Mariscos El Cholo: Clamming It Up On Sixth and Madero
|Hector, after a long day of shucking clams|
Dad's rule works far more often than it doesn't, and has led me to some of the best, most honest food I've eaten in my life. As I walked down Sixth Street away from the high-end bars and clubs and toward Tijuana's fish market one day, I saw two municipal policemen at a street stand called Mariscos El Cholo, with a huge banner doing double duty as an awning, hunched over plastic cups with dark red soup in them. I debated breaking my dad's rule, but Mexican police, for all their reputation, do not eat fat pasty tourists for lunch, so I asked them politely what they were eating.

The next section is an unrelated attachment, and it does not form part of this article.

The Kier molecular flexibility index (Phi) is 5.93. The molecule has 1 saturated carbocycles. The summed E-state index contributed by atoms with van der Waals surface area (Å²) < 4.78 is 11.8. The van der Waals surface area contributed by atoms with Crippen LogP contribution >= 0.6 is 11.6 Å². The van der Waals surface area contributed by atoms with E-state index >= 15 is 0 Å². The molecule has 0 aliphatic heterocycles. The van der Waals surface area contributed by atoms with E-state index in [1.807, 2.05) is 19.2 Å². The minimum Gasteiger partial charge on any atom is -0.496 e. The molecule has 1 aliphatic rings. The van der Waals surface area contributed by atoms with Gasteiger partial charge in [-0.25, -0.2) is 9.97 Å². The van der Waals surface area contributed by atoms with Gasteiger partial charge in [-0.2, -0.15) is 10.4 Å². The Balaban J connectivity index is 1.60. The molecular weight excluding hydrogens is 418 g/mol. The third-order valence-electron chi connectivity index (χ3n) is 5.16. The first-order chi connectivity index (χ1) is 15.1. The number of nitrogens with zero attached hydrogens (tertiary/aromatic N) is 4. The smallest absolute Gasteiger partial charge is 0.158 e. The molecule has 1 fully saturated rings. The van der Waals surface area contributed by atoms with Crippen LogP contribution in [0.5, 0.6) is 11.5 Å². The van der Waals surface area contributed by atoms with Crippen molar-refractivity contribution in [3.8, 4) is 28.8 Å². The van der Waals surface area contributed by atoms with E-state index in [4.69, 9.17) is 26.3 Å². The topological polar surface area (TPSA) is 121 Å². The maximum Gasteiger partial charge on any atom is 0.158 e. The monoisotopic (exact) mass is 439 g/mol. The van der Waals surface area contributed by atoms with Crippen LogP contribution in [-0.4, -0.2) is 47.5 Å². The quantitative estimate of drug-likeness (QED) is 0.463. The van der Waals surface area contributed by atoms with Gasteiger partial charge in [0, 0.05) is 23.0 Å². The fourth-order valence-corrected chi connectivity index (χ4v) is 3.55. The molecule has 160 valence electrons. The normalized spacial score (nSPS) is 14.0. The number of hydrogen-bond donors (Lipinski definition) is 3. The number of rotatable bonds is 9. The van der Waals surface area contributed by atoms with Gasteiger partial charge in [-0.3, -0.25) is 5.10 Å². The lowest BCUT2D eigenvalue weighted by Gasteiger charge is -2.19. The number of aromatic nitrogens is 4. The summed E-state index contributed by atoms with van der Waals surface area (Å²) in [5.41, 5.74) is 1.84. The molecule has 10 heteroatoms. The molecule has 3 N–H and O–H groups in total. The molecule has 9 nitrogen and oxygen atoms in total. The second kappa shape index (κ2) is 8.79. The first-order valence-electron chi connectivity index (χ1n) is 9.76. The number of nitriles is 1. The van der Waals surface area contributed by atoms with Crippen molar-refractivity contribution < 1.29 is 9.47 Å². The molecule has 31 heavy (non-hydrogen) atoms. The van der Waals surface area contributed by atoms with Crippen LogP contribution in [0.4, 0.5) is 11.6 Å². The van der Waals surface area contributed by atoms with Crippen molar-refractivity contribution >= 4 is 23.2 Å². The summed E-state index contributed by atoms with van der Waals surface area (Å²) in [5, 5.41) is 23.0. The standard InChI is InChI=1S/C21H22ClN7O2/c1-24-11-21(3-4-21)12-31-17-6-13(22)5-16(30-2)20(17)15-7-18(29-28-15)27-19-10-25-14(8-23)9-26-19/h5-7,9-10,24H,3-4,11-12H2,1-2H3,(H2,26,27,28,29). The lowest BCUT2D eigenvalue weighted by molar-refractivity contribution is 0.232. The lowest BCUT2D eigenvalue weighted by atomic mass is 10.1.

Hector--who didn't give his last name--has been running Mariscos El Cholo for more than thirty years. He started in a building, now La Corriente Cevichería Nais, just buying fish from the market and making raw dishes with them, but then got priced out and set up shop in his current location. Sometimes there's a table--which seems to be made from a boat--and sometimes just a few stools on one side of the cart. There are always people coming and going, grabbing tostadas and saltines, paying their bills--cash only, like all street stands--and generally bloviating and running their mouths off. It's a jovial, low-key atmosphere, and the seafood cocktails are top notch.